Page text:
Republican justices dissented. “Here the prosecutor’s factual summary and the testimony of the victim tended to show that there was a distinct interruption between each assault,” wrote Chief Justice Paul Newby. “Accordingly, there was a factual basis for defendant’s plea to each assault and the trial court properly entered each judgment and sentence against defendant.”
Newby shared the case’s grisly details. “One need not ‘imagine,’ as the majority does, that a distinct interruption ‘such [as] a change in location’ occurred in this case,” he wrote. “Rather, the evidence demonstrates exactly the hypothetical situation posited by the majority — one assault occurred in the bathroom, and then defendant chased [the victim] into the bedroom and assaulted her again. Moreover, after defendant strangled [the victim], causing her to black out, the ‘lapse of time and interruption in momentum’ imagined by the majority occurred until [she] awoke. Defendant then assaulted [her] a third time.”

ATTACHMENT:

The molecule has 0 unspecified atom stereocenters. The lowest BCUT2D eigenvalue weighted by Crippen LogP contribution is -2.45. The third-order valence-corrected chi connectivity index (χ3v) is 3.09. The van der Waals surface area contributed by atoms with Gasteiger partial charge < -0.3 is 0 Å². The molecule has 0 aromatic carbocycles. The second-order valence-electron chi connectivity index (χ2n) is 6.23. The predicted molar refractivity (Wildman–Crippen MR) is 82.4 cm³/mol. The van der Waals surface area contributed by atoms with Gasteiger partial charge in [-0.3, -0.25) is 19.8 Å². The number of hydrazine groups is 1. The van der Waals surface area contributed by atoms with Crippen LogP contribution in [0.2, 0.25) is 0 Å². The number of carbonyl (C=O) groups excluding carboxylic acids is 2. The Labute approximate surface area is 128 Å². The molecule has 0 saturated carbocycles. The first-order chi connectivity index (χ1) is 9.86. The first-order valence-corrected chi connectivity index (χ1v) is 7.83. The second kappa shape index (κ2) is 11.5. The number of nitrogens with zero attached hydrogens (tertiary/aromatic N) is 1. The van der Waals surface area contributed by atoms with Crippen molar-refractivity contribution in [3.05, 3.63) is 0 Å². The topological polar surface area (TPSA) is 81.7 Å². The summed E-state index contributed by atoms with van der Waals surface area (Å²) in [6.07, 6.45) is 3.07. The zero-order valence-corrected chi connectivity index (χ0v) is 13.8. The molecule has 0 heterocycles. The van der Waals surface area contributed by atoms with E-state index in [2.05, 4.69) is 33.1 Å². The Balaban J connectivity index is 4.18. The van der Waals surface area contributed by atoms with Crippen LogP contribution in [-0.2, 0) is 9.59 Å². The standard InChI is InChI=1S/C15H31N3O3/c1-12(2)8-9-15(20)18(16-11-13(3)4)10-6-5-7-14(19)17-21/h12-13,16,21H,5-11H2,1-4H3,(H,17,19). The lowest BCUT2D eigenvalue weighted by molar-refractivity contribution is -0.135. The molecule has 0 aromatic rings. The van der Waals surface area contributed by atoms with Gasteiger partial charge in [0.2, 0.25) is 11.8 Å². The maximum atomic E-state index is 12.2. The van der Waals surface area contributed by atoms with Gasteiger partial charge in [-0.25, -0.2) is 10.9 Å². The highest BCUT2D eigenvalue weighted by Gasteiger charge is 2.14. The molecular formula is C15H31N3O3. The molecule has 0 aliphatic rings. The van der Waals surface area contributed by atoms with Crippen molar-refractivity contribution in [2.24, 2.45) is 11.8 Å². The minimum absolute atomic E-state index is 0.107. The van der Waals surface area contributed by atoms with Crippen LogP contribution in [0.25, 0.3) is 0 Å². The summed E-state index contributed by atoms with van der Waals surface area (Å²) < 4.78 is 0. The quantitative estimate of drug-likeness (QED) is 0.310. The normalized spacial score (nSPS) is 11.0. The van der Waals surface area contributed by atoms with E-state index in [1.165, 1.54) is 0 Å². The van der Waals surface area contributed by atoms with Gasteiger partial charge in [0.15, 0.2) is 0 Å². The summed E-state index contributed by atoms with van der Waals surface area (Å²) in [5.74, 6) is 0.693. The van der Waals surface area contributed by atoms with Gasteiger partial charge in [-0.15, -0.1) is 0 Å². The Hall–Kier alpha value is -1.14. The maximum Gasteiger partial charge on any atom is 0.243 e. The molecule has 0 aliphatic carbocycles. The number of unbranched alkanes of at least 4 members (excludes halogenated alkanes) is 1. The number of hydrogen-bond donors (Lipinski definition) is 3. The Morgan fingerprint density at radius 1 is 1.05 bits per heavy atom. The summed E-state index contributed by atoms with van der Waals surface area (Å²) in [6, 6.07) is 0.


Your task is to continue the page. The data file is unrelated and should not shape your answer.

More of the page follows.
Republican justices would have allowed the guilty plea and Robinson’s sentence to stand.
The Farook and Robinson cases represent two of the 12 partisan splits among state Supreme Court justices this year. Those splits account for almost 20% of the court’s total opinions.
Both cases display contrasting judicial philosophies about the treatment of convicted criminals.
The differences could prove helpful to voters. Two Supreme Court seats are on the ballot in November. North Carolinians will decide whether Democratic or Republican justices will constitute a majority on the state’s highest court next year.
Mitch Kokai is senior political analyst for the John Locke Foundation.